“Goodbye to you my trusted friend
We’ve known each other since we were 9 or 10.
We had joy, we had fun
We had seasons in the sun
But the wine and the song
Like the seasons have all gone.”
The song is “Seasons in the Sun” and Canadian singer Terry Jacks sold 10 million copies of the record after its release in 1974. The song was written by Jacques Brel in 1961 and was originally named “Le Moribond,” the dying man. That original had French lyrics. American poet Rod McEwen wrote the English lyrics and Terry Jacks had a smash hit. As my regular readers know, events happening around me trigger songs that play over and over in my brain.
“Seasons in the Sun” popped up as I was thinking about Carl Olson, who died on New Year’s Eve. As the lyric said, I have known Carl since age 9 or 10 when we played Little League baseball together. Carl was a good player and always very friendly. Carl had lots of jokes and enjoyed a good laugh. He gained local renown as the “Chowdahman.” Carl delivered thousands of servings of his excellent clam chowder to friends and acquaintances, usually when one least expected it. You were simply asked to return the plastic receptacle. It was a pure act of kindness and always so much appreciated by the recipients.
Through the years, Carl and I often shared a laugh about a little game played at the Chatham Post Office in the early '60s. I had the good fortune of being a summer substitute for three summers at the post office while in college. Harold Tuttle was the man in charge, and Tut created a game which entailed trying to identify a couple with just their first names. Otto and Mary were the Fieblekorns, Whit and Phyllis were the Tilestons, Harold and Harriet were the Tuttles, and, of course, Axel and Reliance were Carl’s parents, the Olsons. Carl was one of the few people who could name most or all of the couples. I will miss Carl as will so many others here in Chatham.
It’s a new year, 2018, and the effects of climate change are being felt here on Cape Cod. I was never a particularly good science student, but I’m told that the extreme cold we have endured of late is partly because it is much warmer than usual farther north. The theory makes no sense to me, but since so many esteemed scientists believe it, I have no choice but to go along. The bitter cold and high winds have tried to force us all indoors. Being warm and dry and safe sounds good, but the storm also woke a dormant habit in many Cape Codders. The habit is that some of us will always find a reason to venture out at the height of a storm. Usually we don’t have a very good reason, and I’m sure it is foolish and sometimes risky, but get out we must. Some blame cabin fever, and some claim to be curious as to what is happening around the town, but I feel the hardy residents of a town, surrounded on three sides by the Atlantic, have an inherent need to defy the adverse elements of nature. No storm could expect to limit their independence and freedom. So, today, as the rain pours down and the wind gusts reach 60 or possibly 70 miles per hour, the Squire bar was full and still more people were coming in. Not a one had to be there, but all seemed pleased to see others with the same inherent need.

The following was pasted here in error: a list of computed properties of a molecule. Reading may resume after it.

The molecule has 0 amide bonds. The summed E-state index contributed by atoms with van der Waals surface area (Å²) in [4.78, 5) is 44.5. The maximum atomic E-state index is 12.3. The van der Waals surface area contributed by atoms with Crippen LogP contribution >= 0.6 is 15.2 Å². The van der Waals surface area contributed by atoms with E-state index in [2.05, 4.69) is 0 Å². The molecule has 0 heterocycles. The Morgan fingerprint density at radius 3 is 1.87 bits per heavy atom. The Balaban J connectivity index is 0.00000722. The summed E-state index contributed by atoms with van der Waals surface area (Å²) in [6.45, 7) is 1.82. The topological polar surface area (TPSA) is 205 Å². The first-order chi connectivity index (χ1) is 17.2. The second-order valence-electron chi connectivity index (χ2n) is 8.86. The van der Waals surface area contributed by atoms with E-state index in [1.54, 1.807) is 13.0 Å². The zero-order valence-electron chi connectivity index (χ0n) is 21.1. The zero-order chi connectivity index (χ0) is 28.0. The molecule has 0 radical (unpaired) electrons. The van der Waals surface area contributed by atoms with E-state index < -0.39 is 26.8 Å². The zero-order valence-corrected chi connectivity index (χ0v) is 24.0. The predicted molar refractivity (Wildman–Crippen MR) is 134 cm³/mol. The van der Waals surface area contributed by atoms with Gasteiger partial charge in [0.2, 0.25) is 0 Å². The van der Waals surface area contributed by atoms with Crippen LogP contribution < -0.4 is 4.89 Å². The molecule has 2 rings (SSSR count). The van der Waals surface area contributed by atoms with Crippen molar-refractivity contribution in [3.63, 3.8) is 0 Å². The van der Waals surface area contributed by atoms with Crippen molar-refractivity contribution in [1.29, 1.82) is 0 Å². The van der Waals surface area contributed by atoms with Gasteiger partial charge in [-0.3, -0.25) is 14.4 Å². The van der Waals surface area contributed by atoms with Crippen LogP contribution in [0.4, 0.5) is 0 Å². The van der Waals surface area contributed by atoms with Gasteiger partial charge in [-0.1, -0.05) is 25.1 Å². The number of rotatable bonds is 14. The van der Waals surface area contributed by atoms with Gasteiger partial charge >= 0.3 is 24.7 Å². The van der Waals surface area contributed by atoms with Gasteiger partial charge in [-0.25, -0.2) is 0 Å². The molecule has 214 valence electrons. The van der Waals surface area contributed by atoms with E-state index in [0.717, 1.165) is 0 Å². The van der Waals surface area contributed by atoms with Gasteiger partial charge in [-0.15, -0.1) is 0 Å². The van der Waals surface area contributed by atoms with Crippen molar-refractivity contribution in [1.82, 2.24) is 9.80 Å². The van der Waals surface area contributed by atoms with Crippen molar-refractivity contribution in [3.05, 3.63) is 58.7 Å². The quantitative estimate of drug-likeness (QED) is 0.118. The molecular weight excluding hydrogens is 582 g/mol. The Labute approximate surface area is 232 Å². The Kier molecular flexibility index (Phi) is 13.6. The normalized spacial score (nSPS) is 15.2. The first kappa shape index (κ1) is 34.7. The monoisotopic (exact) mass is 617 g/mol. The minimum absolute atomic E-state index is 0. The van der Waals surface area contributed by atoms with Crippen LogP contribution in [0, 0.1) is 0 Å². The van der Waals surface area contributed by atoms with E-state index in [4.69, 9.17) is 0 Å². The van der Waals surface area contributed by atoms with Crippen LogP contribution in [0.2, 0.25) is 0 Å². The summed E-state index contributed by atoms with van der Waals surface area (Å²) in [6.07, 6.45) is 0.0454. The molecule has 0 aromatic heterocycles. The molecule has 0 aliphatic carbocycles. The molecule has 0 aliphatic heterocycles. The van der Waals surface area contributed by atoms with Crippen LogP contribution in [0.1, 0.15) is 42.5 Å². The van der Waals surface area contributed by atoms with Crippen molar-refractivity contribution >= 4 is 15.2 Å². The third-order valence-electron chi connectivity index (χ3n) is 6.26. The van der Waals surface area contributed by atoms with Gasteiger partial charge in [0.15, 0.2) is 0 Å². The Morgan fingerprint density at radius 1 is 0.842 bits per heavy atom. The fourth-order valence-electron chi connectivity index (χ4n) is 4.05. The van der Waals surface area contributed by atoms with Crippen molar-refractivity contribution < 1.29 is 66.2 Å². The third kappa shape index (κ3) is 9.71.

And on New Year’s Eve with temperatures close to 10 degrees and wind chill approaching zero, Chatham had its First Night celebration. Boston canceled events due to the cold, but in Chatham there was a large crowd for the town photo at the Lighthouse. Chatham’s First Night went on as scheduled. The number of spectators and runners for the Carnival Caper was down from most years, but those who did participate were noisy and spirited. The Gorilla could not operate the sound system and the Great White Shark, who was to enter triumphantly to the Jaws Theme, simply floated in and passed through the assembled runners. The gorilla blamed the malfunction on the cold, but an astute bystander explained that since he was a lowland gorilla, and accustomed to temperatures above 65 degrees, he could hardly be expected to successfully operate a sophisticated sound system in these conditions. Squire owner and race sponsor Richard Costello said he would give the gorilla one more chance to get it right. So next New Year’s, the pressure is on.
There were a few cancellations. The horses that draw the wagons on Main Street could not come out in the cold. The Diamond Jubilee Carousel Organ could not operate, but the Noise Parade and both fireworks demonstrations took place. The many performers filled the venues. Total attendees was down a bit, but Ron Clark and his vast army of volunteers did an admirable job under the most adverse of conditions. They deserve our thanks.
This will be a most interesting year for Chatham as a town. Among other issues, there is a new committee determining just what would be the best use of the Eldredge Garage property. It would seem likely that parking would be some part of the recommendation since the property appears to be the best potential parking area close to downtown. Parking for Main Street has been one of Chatham’s major issues for decades. There are those who argue that it is only a problem part of the year, but since the extended summer season is so critically important to our local economy, I feel parking has to be part of the equation. I also believe renovation of the existing small square building at the front of the property is advisable. The addition of rest rooms at the rear of that building could help make the property a real asset for the town. Even before any plan is formulated, the town must address the lack of drainage there. With every rain of any duration, the ground and the street are badly flooded. It will be interesting to see how that problem is dealt with, and just what the committee comes up with. Stay tuned.